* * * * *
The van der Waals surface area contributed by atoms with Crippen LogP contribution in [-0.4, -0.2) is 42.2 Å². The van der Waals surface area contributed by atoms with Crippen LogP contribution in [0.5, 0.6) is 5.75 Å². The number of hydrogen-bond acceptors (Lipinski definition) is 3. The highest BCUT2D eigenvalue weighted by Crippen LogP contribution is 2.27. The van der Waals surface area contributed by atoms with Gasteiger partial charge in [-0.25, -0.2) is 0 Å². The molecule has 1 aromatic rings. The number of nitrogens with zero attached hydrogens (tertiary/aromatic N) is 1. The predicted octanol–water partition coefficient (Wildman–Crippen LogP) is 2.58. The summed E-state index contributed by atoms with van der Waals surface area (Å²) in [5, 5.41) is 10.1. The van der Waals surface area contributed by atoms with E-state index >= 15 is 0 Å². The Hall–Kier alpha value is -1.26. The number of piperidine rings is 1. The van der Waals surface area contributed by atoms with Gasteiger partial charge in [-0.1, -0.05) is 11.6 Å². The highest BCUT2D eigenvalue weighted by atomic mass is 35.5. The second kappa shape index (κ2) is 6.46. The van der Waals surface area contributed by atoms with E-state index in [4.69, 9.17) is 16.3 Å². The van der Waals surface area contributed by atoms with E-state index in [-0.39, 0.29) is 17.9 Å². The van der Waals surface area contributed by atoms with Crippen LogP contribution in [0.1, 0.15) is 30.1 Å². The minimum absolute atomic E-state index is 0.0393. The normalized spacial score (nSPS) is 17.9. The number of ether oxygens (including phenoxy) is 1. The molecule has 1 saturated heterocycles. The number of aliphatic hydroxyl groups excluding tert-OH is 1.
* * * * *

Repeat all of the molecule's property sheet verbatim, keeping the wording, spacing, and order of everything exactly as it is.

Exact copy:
The van der Waals surface area contributed by atoms with Crippen LogP contribution in [-0.4, -0.2) is 42.2 Å². The van der Waals surface area contributed by atoms with Crippen LogP contribution in [0.5, 0.6) is 5.75 Å². The number of hydrogen-bond acceptors (Lipinski definition) is 3. The highest BCUT2D eigenvalue weighted by Crippen LogP contribution is 2.27. The van der Waals surface area contributed by atoms with Gasteiger partial charge in [-0.25, -0.2) is 0 Å². The molecule has 1 aromatic rings. The number of nitrogens with zero attached hydrogens (tertiary/aromatic N) is 1. The predicted octanol–water partition coefficient (Wildman–Crippen LogP) is 2.58. The summed E-state index contributed by atoms with van der Waals surface area (Å²) in [5, 5.41) is 10.1. The van der Waals surface area contributed by atoms with E-state index >= 15 is 0 Å². The Hall–Kier alpha value is -1.26. The number of piperidine rings is 1. The van der Waals surface area contributed by atoms with Gasteiger partial charge in [-0.1, -0.05) is 11.6 Å². The highest BCUT2D eigenvalue weighted by atomic mass is 35.5. The second kappa shape index (κ2) is 6.46. The van der Waals surface area contributed by atoms with E-state index in [4.69, 9.17) is 16.3 Å². The van der Waals surface area contributed by atoms with E-state index in [-0.39, 0.29) is 17.9 Å². The van der Waals surface area contributed by atoms with Crippen LogP contribution in [0.1, 0.15) is 30.1 Å². The minimum absolute atomic E-state index is 0.0393. The normalized spacial score (nSPS) is 17.9. The number of ether oxygens (including phenoxy) is 1. The molecule has 1 saturated heterocycles. The number of aliphatic hydroxyl groups excluding tert-OH is 1.